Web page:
• I’m seeing that myself too Karen from similar experiences to you. Friends recently diagnosed and speaking to patients and professionals daily. It seems healthcare is no longer a priority for any politician!

      • I would agree, Quality surveillance has been so watered down over the last few years, it used to be a way to ensure consistency and encourage innovation.

  3. Personally I feel we are in a better place having tracked it for eight years, that’s my opinion based on experience Chris. Of course there is still huge inequality & much to do, but we are so very grateful for progress, real progress.

    • Thanks for sharing your opinion Colin. We all see little bits of the bigger problem. Of course in that time there must have been things that have progressed, I do hope they have, but I don’t feel it speaking to people daily.

  4. As a cancer nurse this is a difficult read, services trying their best and some doing better than others but with no ring-fenced substantive increase in cancer funding within the NHS and an ageing workforce this is going to be tricky to solve

    • That was the conclusion I came to Alison. I have felt very frustrated for a long time. I’m struggling to see enough positives from 10 years of time and money spent

    • Agree Alison – a difficult read also not helped by national communications that individuals may have to choose between #fairpay for nurses & investment for cancer services. It’s not either / or – without a workforce cancer services won’t operate

  5. Thanks Chris – agree with lots of this – I think one of the things I find hardest to see is the failure to embrace an integrative approach – still many people being diagnosed and not helped to look at stuff like exercise – yet we know in some cancers it can cut the return of cancer by 40% – if that was a tablet it would surely be thrown at us – other countries like Belgium whip anyone newly diagnosed straight to a gym for pre- and re-habilitation assessment. Some small improvements here but some areas have gone backwards since Covid….so strange when such an approach must be more than cost-effective?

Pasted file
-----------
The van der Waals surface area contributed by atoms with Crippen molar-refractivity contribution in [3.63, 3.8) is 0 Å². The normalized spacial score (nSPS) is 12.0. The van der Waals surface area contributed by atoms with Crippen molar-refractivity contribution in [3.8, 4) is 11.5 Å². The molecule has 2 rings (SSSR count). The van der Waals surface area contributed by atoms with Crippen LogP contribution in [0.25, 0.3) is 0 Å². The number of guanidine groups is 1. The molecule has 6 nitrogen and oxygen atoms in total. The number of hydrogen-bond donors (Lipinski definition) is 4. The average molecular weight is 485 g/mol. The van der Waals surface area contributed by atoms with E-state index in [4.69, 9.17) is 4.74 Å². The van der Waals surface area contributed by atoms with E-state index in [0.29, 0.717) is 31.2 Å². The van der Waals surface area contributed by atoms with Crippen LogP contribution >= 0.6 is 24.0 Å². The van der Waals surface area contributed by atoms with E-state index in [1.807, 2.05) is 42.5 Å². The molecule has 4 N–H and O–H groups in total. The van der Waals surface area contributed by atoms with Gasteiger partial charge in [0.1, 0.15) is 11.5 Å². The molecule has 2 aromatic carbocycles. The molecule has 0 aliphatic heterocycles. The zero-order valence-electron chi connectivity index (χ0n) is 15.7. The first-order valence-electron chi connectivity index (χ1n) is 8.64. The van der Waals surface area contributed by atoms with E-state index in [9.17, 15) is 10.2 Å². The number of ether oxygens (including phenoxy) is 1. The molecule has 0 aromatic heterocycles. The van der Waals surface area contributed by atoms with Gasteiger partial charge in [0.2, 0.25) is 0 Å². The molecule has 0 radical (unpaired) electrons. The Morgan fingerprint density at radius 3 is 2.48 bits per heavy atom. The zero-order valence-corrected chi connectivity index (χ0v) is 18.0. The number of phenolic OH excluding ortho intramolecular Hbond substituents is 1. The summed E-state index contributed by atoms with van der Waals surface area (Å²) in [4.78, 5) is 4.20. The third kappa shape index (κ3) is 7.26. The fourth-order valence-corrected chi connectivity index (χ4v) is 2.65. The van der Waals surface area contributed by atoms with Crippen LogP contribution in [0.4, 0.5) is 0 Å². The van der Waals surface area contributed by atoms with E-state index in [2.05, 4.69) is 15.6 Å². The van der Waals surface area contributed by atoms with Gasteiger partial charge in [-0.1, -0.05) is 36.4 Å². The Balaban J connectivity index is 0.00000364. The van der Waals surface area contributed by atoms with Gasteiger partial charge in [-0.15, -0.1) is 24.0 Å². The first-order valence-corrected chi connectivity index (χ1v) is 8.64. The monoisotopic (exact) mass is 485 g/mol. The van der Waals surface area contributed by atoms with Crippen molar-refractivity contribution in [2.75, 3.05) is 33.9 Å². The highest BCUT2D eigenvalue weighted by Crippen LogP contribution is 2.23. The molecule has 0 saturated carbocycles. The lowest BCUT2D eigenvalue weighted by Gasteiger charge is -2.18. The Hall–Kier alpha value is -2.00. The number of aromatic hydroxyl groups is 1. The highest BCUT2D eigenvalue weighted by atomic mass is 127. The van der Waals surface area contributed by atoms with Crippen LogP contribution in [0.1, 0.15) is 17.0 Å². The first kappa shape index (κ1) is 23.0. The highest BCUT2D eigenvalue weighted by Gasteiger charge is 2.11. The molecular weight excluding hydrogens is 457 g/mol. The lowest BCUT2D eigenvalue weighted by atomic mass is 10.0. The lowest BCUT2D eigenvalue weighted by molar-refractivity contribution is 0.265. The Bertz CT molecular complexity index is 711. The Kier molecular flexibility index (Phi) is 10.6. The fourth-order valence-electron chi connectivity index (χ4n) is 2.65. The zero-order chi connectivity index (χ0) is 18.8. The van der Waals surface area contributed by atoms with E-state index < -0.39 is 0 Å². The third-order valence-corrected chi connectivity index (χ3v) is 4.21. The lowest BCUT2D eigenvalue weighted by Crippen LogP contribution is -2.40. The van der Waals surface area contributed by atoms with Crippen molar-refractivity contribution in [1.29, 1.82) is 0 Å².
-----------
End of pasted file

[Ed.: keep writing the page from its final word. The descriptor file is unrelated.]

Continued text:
• Hi Philip,

      Thanks so much for joining the discussion. Since my own diagnosis in 2007 I have made it my quest to use my business skills to try and improve the sector. All thos points you make above are of course incredible logical to us. But unfortunately the culture within the sector as a whole is frightened of change and collaboration. Except of course big pharma, who are ultimately in control of what happens with cancer.

      The NHS is now only firefighting and the corporate charities are fighting for funds. The patients and families are almost to the bottom now.

      Most in the sector are earning incredible money for failure, as everything stays the same. The more treatments we give the more long term damage we can be doing. Therefore the need for more drugs, and so the cycle continues. Personally I see a massive resistance to change, which I believe is an acceptance of so many deaths is the price we must pay.

      Of course there is so much we could do better without having to spend fortunes. But there has to be a will and their just isn’t! Of course it would make economic sense. But NHS only looks at the first cost and not the entire cost.

      Very best, Chris